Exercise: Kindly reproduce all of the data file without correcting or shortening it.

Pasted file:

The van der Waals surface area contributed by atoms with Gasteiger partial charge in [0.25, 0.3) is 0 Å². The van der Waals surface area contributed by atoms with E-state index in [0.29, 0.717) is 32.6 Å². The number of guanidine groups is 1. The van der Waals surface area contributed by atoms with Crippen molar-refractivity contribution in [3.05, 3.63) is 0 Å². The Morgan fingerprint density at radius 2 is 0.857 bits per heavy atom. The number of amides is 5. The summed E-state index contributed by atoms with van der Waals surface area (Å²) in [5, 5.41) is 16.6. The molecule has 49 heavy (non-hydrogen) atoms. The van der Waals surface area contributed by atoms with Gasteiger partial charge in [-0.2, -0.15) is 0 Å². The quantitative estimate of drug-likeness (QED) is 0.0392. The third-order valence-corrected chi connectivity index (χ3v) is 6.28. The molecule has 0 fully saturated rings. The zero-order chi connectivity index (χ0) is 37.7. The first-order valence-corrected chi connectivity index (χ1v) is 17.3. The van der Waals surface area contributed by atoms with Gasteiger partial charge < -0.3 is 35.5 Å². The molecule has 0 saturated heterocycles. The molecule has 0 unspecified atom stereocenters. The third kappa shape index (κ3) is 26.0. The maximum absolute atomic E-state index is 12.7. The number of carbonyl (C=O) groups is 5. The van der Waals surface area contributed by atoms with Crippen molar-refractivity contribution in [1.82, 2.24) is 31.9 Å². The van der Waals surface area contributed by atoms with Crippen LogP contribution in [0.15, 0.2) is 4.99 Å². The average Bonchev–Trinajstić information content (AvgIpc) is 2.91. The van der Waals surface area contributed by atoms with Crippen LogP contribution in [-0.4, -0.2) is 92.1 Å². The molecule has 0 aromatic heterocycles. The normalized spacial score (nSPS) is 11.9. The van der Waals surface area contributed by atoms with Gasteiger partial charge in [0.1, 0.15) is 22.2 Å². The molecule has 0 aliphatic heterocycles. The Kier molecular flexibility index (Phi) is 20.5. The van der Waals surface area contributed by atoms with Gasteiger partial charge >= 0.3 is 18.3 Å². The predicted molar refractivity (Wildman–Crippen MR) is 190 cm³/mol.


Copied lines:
The van der Waals surface area contributed by atoms with Gasteiger partial charge in [0.25, 0.3) is 0 Å². The van der Waals surface area contributed by atoms with E-state index in [0.29, 0.717) is 32.6 Å². The number of guanidine groups is 1. The van der Waals surface area contributed by atoms with Crippen molar-refractivity contribution in [3.05, 3.63) is 0 Å². The Morgan fingerprint density at radius 2 is 0.857 bits per heavy atom. The number of amides is 5. The summed E-state index contributed by atoms with van der Waals surface area (Å²) in [5, 5.41) is 16.6. The molecule has 49 heavy (non-hydrogen) atoms. The van der Waals surface area contributed by atoms with Gasteiger partial charge in [-0.2, -0.15) is 0 Å². The quantitative estimate of drug-likeness (QED) is 0.0392. The third-order valence-corrected chi connectivity index (χ3v) is 6.28. The molecule has 0 fully saturated rings. The zero-order chi connectivity index (χ0) is 37.7. The first-order valence-corrected chi connectivity index (χ1v) is 17.3. The van der Waals surface area contributed by atoms with Gasteiger partial charge < -0.3 is 35.5 Å². The molecule has 0 saturated heterocycles. The molecule has 0 unspecified atom stereocenters. The third kappa shape index (κ3) is 26.0. The maximum absolute atomic E-state index is 12.7. The number of carbonyl (C=O) groups is 5. The van der Waals surface area contributed by atoms with Crippen molar-refractivity contribution in [1.82, 2.24) is 31.9 Å². The van der Waals surface area contributed by atoms with Crippen LogP contribution in [0.15, 0.2) is 4.99 Å². The average Bonchev–Trinajstić information content (AvgIpc) is 2.91. The van der Waals surface area contributed by atoms with Crippen LogP contribution in [-0.4, -0.2) is 92.1 Å². The molecule has 0 aromatic heterocycles. The normalized spacial score (nSPS) is 11.9. The van der Waals surface area contributed by atoms with Gasteiger partial charge in [0.1, 0.15) is 22.2 Å². The molecule has 0 aliphatic heterocycles. The Kier molecular flexibility index (Phi) is 20.5. The van der Waals surface area contributed by atoms with Gasteiger partial charge >= 0.3 is 18.3 Å². The predicted molar refractivity (Wildman–Crippen MR) is 190 cm³/mol.